Granted, this is just one data point; too small of a sample to be meaningful. Still, I find it telling. Thirty years from now, how many people will own their own cars? How many people will be fixing their own cars?

Thirty years ago, companies like Sears and Eastman Kodak were part of the Dow Industrials. One of these companies is gone, the other is hanging on by a thread. It’s hard to predict what the future holds. Even some of the safest, most trustest names on the list may not be thought of the same way in the future.

In the latest report from Howard Marks, he mentions a passage from a 1997 Amazon letter to its shareholders:

We established long-term relationships with many important strategic partners, including America Online, Yahoo!, Excite, Netscape, GeoCities, AltaVista, @Home, and Prodigy.

At the time, some twenty years ago, many of these companies were tech leaders. Where are they now? Few, still exist. Several have been swallowed up by other companies.

It’s difficult to predict the future. It’s hard to find a “set it and forget” investing plan which involves buying individual stocks. Warren Buffett suggests that most of us are simply better off putting our money in a low-cost index fund. I couldn’t agree more. Sure there will be times when prices and your portfolio values will fall, but over the long haul, you will likely do just fine investing in index funds.

The wealthiest

Speaking of money advisors, one of the wealthiest men, Warren Buffett, and his close friend Bill Gates have been the two wealthiest men in America. Well, step aside you two, there’s a new sheriff in town. Amazon’s stock price has been on a tear of late (although it’s down over 0.5% as I write this) and the company’s CEO Jeff Bezos has leapfrogged Buffett and Gates and Bezos now sits atop the heap as the wealthiest man.

Facebook handily beat earnings estimates and it’s now worth more than $500 billion.

Cannabis, not can of beer

While I suggest that most people are better off investing in index funds, some will choose to buy individual stocks. If you are weeding through the new offering, you might find a green-ish offering. In a highly anticipated move, High Times, the marijuana publication, has elected to go public. Business for this cannabis-based magazine must be booming. Revenue from pot sales in Colorado has now exceeded half a billion dollars since pot was legalized in the Centennial State. But as marijuana sales are lofty, beer sales are in the drink. According to CNBC, Goldman Sachs downgraded both Boston Beer Company and Constellation Brand on the data that younger consumers aren’t drinking as much alcohol as older generations, and the ones who do prefer wine and spirits.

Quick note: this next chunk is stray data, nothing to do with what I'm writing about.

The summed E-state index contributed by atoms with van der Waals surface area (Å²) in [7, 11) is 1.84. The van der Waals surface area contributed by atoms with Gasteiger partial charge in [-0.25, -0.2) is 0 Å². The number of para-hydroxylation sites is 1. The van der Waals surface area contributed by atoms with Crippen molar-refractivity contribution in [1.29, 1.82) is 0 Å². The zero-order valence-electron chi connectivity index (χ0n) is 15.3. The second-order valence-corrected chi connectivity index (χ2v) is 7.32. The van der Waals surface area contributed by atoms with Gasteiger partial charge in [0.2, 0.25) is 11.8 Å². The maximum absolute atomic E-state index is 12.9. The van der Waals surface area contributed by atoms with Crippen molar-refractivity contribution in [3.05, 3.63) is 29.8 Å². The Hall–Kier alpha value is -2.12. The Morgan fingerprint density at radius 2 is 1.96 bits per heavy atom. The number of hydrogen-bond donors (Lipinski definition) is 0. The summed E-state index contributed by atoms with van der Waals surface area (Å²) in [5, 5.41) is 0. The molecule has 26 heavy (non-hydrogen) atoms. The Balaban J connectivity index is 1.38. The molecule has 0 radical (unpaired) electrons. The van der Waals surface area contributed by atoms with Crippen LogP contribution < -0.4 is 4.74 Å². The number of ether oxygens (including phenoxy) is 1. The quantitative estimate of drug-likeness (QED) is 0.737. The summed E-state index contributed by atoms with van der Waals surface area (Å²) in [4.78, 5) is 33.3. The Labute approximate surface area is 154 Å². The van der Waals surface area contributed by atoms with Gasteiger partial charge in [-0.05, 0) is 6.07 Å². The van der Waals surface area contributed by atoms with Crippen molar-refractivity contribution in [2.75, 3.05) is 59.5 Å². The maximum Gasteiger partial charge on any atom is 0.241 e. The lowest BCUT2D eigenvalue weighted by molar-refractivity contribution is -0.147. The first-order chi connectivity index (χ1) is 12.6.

Some folks are glass half-full sorts, others are more pessimistic. Few would think of Elon Musk as pessimistic, but when compared to Mark Zuckerberg and discussions of AI, count the Telsa head man as less-than positive on artificial intelligence.


It’s summertime, and many of us take our vacations at this time of the year. Many Millenials value experiences over worldly goods. If you like to travel, here are 7 Countries Where You Can Travel on $30 a Day or Less. While I am a huge proponent of world travel, I would not suggest going into debt in order to visit other lands and learn about their cultures. Debt should be avoided at all costs. Invest as much as you can for your future. But if you have debt, what should you do: Should I pay off debt or save?


Debt, especially credit card is soaring. According to 720 Global, total government debt plus total personal debt in the United States was just over 3 trillion dollars in 1980. That broke down to $38,552 per household, and that figure represented 79 percent of median household income at the time.

Today, total government debt plus total personal debt in the United States has blown past the 41 trillion dollar mark. When you break that down, it comes to $329,961.34 per household, and that figure represents 584 percent of median household income.

Some are trying to kick the habit cold turkey. The folks at Michigan State University Extension offer some help in how to get rid of credit card debt. If you have debt, you owe it to yourself to make eliminating your debt a top priority.